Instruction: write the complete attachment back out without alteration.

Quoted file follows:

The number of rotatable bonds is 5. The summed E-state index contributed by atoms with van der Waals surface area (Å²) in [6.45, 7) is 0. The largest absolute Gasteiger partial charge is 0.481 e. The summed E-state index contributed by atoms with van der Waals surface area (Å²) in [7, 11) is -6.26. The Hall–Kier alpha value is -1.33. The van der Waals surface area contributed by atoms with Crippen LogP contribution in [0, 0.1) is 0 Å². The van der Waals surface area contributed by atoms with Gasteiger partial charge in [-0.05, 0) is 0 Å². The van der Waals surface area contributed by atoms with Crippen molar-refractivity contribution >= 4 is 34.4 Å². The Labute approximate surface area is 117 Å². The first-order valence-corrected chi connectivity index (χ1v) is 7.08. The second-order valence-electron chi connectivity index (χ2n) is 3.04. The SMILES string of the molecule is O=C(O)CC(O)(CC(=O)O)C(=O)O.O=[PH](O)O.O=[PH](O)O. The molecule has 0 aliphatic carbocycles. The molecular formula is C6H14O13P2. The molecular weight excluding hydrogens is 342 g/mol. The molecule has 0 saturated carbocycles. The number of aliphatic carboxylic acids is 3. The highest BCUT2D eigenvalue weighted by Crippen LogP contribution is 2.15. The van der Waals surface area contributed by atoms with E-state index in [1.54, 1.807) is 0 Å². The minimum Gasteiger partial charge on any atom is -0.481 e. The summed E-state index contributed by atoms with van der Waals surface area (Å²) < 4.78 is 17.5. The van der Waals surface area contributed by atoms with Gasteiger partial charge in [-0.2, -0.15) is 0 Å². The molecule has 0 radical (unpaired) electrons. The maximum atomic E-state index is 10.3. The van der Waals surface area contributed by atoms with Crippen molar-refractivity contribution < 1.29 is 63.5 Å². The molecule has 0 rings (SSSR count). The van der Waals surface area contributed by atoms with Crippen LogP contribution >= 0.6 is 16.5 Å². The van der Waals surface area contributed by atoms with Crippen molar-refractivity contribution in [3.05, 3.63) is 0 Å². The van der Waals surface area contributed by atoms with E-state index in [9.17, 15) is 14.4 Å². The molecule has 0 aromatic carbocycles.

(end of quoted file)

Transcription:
The number of rotatable bonds is 5. The summed E-state index contributed by atoms with van der Waals surface area (Å²) in [6.45, 7) is 0. The largest absolute Gasteiger partial charge is 0.481 e. The summed E-state index contributed by atoms with van der Waals surface area (Å²) in [7, 11) is -6.26. The Hall–Kier alpha value is -1.33. The van der Waals surface area contributed by atoms with Crippen LogP contribution in [0, 0.1) is 0 Å². The van der Waals surface area contributed by atoms with Gasteiger partial charge in [-0.05, 0) is 0 Å². The van der Waals surface area contributed by atoms with Crippen molar-refractivity contribution >= 4 is 34.4 Å². The Labute approximate surface area is 117 Å². The first-order valence-corrected chi connectivity index (χ1v) is 7.08. The second-order valence-electron chi connectivity index (χ2n) is 3.04. The SMILES string of the molecule is O=C(O)CC(O)(CC(=O)O)C(=O)O.O=[PH](O)O.O=[PH](O)O. The molecule has 0 aliphatic carbocycles. The molecular formula is C6H14O13P2. The molecular weight excluding hydrogens is 342 g/mol. The molecule has 0 saturated carbocycles. The number of aliphatic carboxylic acids is 3. The highest BCUT2D eigenvalue weighted by Crippen LogP contribution is 2.15. The van der Waals surface area contributed by atoms with E-state index in [1.54, 1.807) is 0 Å². The minimum Gasteiger partial charge on any atom is -0.481 e. The summed E-state index contributed by atoms with van der Waals surface area (Å²) < 4.78 is 17.5. The van der Waals surface area contributed by atoms with Gasteiger partial charge in [-0.2, -0.15) is 0 Å². The molecule has 0 radical (unpaired) electrons. The maximum atomic E-state index is 10.3. The van der Waals surface area contributed by atoms with Crippen molar-refractivity contribution < 1.29 is 63.5 Å². The molecule has 0 rings (SSSR count). The van der Waals surface area contributed by atoms with Crippen LogP contribution >= 0.6 is 16.5 Å². The van der Waals surface area contributed by atoms with Crippen molar-refractivity contribution in [3.05, 3.63) is 0 Å². The van der Waals surface area contributed by atoms with E-state index in [9.17, 15) is 14.4 Å². The molecule has 0 aromatic carbocycles.